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Cognitive Difficulties and Posttraumatic Stress Disorder in Female Victims of Intimate Partner Violence

  • Colleen M. Kennedy, Leila Tarokh and Murray B. Stein


Subjective cognitive complaints of women exposed to intimate partner violence (IPV) and nonabused women were examined using the Cognitive Difficulties Scale (CDS). Cognitive complaints were compared among victims of IPV with a lifetime diagnosis of posttraumatic stress disorder (PTSD) (PTSD+; n=20), victims of IPV without lifetime PTSD (PTSD-; n=21), and a nonabused comparison group (n=22). The results indicated that both the PTSD+ and PTSD- groups had significantly higher levels of self-perceived cognitive difficulties than nonabused women. Furthermore, PTSD symptom severity was found to be positively correlated with self-perceived cognitive difficulties (r=.47). Further research is needed to determine whether cognitive complaints are associated with exposure to IPV, with the subsequent development of PTSD, or with other not yet understood factors. Furthermore, additional work is needed to resolve whether cognitive complaints are accompanied by objective evidence of cognitive dysfunction in victims of IPV.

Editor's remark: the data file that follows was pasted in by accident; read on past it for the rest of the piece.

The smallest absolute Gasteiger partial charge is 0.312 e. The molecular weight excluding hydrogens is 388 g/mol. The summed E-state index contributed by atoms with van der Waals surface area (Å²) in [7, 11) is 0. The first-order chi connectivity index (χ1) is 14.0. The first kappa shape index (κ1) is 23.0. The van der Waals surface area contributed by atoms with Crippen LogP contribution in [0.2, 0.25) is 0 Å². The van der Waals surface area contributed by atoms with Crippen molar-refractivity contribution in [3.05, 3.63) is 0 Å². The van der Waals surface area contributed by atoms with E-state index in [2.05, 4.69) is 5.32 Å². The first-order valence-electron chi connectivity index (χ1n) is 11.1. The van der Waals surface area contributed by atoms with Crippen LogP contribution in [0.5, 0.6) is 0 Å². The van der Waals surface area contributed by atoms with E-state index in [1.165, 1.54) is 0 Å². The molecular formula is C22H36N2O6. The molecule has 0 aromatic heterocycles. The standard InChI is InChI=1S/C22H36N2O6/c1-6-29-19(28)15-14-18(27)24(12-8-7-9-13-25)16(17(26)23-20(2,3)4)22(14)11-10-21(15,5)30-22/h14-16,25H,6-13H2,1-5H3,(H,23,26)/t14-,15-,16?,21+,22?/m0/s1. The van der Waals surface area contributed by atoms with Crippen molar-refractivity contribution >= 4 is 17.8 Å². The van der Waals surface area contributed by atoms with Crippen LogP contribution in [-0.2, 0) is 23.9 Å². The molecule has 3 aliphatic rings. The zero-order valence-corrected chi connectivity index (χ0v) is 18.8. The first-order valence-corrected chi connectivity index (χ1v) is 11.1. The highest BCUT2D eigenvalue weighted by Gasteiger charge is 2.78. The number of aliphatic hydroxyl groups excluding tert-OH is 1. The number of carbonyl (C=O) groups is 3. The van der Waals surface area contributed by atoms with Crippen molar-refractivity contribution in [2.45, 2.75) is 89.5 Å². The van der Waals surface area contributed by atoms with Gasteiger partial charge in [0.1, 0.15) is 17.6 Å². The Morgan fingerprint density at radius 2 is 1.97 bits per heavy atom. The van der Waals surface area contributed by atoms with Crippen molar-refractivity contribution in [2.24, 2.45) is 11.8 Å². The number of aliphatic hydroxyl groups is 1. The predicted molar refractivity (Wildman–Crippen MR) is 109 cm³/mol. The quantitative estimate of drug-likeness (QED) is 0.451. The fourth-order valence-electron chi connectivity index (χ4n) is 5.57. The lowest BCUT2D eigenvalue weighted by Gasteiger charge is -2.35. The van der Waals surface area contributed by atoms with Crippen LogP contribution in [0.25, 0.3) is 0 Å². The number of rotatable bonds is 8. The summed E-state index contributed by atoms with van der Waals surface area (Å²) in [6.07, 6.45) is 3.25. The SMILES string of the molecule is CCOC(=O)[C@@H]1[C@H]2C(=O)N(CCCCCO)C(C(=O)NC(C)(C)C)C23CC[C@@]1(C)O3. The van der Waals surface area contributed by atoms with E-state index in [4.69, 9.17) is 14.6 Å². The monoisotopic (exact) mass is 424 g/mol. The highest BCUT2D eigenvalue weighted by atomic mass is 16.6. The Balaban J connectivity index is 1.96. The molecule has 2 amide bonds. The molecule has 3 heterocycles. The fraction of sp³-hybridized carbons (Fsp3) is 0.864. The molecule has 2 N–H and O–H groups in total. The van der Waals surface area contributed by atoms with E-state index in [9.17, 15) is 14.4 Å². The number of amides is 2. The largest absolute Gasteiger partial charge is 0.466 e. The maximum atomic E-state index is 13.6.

Corresponding author

Please direct correspondence to: Murray B. Stein, MD, VA Mission Valley Outpatient Clinic, 8810 Rio San Diego Drive (116-A4Z), San Diego, CA 92108. Tel: 858-622-6112; Fax: 858-450-1491; E-mail:


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Cognitive Difficulties and Posttraumatic Stress Disorder in Female Victims of Intimate Partner Violence

  • Colleen M. Kennedy, Leila Tarokh and Murray B. Stein


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